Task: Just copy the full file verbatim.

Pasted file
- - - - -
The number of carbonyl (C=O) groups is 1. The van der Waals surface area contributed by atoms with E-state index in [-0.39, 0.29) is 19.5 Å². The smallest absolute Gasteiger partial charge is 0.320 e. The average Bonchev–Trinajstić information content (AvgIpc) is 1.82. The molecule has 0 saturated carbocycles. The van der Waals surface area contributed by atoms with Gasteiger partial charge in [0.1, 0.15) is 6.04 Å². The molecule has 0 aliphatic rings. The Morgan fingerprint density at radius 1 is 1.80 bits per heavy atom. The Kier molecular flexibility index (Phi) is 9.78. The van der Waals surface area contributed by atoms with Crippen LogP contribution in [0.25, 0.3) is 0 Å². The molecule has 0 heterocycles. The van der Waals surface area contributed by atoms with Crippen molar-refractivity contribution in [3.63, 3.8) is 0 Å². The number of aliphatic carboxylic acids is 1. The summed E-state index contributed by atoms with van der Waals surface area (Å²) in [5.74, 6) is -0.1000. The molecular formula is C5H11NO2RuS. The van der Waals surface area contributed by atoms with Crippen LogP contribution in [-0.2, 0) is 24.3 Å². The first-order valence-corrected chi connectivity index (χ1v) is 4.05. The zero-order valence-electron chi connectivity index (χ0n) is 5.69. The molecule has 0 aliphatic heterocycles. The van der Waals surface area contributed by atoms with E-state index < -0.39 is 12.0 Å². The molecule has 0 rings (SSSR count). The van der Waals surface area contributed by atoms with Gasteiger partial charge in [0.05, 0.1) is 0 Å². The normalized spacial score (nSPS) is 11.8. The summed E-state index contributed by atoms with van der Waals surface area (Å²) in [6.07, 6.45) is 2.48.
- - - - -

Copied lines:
The number of carbonyl (C=O) groups is 1. The van der Waals surface area contributed by atoms with E-state index in [-0.39, 0.29) is 19.5 Å². The smallest absolute Gasteiger partial charge is 0.320 e. The average Bonchev–Trinajstić information content (AvgIpc) is 1.82. The molecule has 0 saturated carbocycles. The van der Waals surface area contributed by atoms with Gasteiger partial charge in [0.1, 0.15) is 6.04 Å². The molecule has 0 aliphatic rings. The Morgan fingerprint density at radius 1 is 1.80 bits per heavy atom. The Kier molecular flexibility index (Phi) is 9.78. The van der Waals surface area contributed by atoms with Crippen LogP contribution in [0.25, 0.3) is 0 Å². The molecule has 0 heterocycles. The van der Waals surface area contributed by atoms with Crippen molar-refractivity contribution in [3.63, 3.8) is 0 Å². The number of aliphatic carboxylic acids is 1. The summed E-state index contributed by atoms with van der Waals surface area (Å²) in [5.74, 6) is -0.1000. The molecular formula is C5H11NO2RuS. The van der Waals surface area contributed by atoms with Crippen LogP contribution in [-0.2, 0) is 24.3 Å². The first-order valence-corrected chi connectivity index (χ1v) is 4.05. The zero-order valence-electron chi connectivity index (χ0n) is 5.69. The molecule has 0 aliphatic heterocycles. The van der Waals surface area contributed by atoms with E-state index < -0.39 is 12.0 Å². The molecule has 0 rings (SSSR count). The van der Waals surface area contributed by atoms with Gasteiger partial charge in [0.05, 0.1) is 0 Å². The normalized spacial score (nSPS) is 11.8. The summed E-state index contributed by atoms with van der Waals surface area (Å²) in [6.07, 6.45) is 2.48.